“In the end, what are we saying? West Virginia is making history – specifically, teacher unions for the first time in decades. This is the second time the Republican leadership in Charleston is not working out. If we get to that divide, the irony is the Republicans waited 80 years to take over both houses of the Legislature, and they end up with two contending bodies. You have Mitch Carmichael in the State Senate, and you have the House and they are not getting their act together.”
Rupp said the teachers staying out on strike for the second day was one of the most disturbing aspects of the work stoppage.
“We are a small state and we have to operate on a quota of trust in each other,” Rupp said. “By holding out that second day, what the teachers were saying is ‘I don’t trust the system at all – I think there is going to be a last-minute switch.’ So, they literally waited until the end.”
(Despite nearly universal declarations that SB 451 was dead, teachers’ unions opted to stay out a second day, fearing legislators might orchestrate a way to motion to reconsider — and possibly revive — SB 451.
According to legislative rules, a motion to reconsider a bill cannot be made once 24 hours passes.)
Rupp said given the verbiage in Charleston, he could understand the teachers’ concerns.
“But as a political scientist, it shows a very low level of trust between the citizen and the politician – and I find that disturbing,” Rupp said.
On the West Virginia Department of Education website during this teacher strike, Putnam County Schools indicated they would still be open both days of the strike. Rupp said there are two mysteries he sees in life – one being the abominable snowman and the other, why Putnam County was the only county that did not support its teachers and close for those two days.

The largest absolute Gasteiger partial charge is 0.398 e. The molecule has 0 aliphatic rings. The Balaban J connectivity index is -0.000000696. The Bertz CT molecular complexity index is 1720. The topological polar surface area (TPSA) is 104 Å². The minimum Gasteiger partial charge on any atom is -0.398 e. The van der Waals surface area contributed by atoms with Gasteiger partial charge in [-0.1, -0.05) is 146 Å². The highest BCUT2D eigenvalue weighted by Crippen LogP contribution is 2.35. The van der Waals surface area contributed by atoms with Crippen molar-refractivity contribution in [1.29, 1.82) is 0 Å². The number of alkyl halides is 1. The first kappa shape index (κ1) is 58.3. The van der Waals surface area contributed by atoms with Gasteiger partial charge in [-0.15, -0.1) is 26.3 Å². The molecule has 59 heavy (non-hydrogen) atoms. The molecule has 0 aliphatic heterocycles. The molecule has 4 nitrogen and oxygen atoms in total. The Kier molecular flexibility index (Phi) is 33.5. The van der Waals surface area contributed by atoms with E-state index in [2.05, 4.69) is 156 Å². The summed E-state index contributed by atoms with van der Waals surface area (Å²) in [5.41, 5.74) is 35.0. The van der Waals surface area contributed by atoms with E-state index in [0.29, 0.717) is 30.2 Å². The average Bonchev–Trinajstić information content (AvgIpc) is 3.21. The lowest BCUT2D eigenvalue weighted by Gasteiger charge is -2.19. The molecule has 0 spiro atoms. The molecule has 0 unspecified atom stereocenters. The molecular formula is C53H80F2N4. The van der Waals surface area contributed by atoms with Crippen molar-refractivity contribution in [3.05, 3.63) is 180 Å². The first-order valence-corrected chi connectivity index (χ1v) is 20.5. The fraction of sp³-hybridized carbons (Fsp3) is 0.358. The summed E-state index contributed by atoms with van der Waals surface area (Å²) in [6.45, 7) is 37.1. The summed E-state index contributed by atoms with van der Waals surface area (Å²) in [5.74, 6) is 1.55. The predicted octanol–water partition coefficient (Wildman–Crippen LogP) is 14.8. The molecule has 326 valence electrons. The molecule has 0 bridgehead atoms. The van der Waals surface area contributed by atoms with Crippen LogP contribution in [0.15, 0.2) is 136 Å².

“I have not yet heard a sound reason why (they did not close),” Rupp said. “This becomes very important because the only way the first strike worked was because it had total unity between the bus drivers, the staff, the teachers, the board of ed in #55Strong. That was – given past history of this state –
that unity was very surprising.”
Rupp said that unity over the past two years indicates two things – either teachers have become more effective at rallying together or the problem, question or worry brought them together.
“But whatever it is, I go back to my first statement – it was a historic event,” Rupp said. “The fact that we have the second act after the first act, shows that teachers have become a powerful political force that they had not been for the last 20 years. Now, how long that will last, I do not know.”
Rupp said the teacher strike adds another challenge to teachers as a political faction – that they retain their status as a powerful presence.
“There is another lesson, and they learned that lesson – the quote is ‘the price of freedom is eternal vigilance,’” Rupp said. “The price of political power is eternal education. What I mean by that is, the teachers now have taken a heightened interest into what bills are proposed, what legislators are proposing them, what changes are being made.
“Watching the Legislature is a full-time job, and I am finding a number of teachers are paying attention in a way that they did not pay before which might explain their past successes.”
Rupp said like human beings, political factions have short-term memories.
“When the Legislature enacted what was seen as some anti-union bills, the slogan was, ‘we will remember in November.’ But by the time November came by, they didn’t remember, and it undercut their power,” Rupp said. “With the last teacher strike, they said they would remember, and we saw some definite legislative defeats just because they remembered.”
The question now is, what will happen in the next election, Rupp said.
“How long is the memory?” he asked.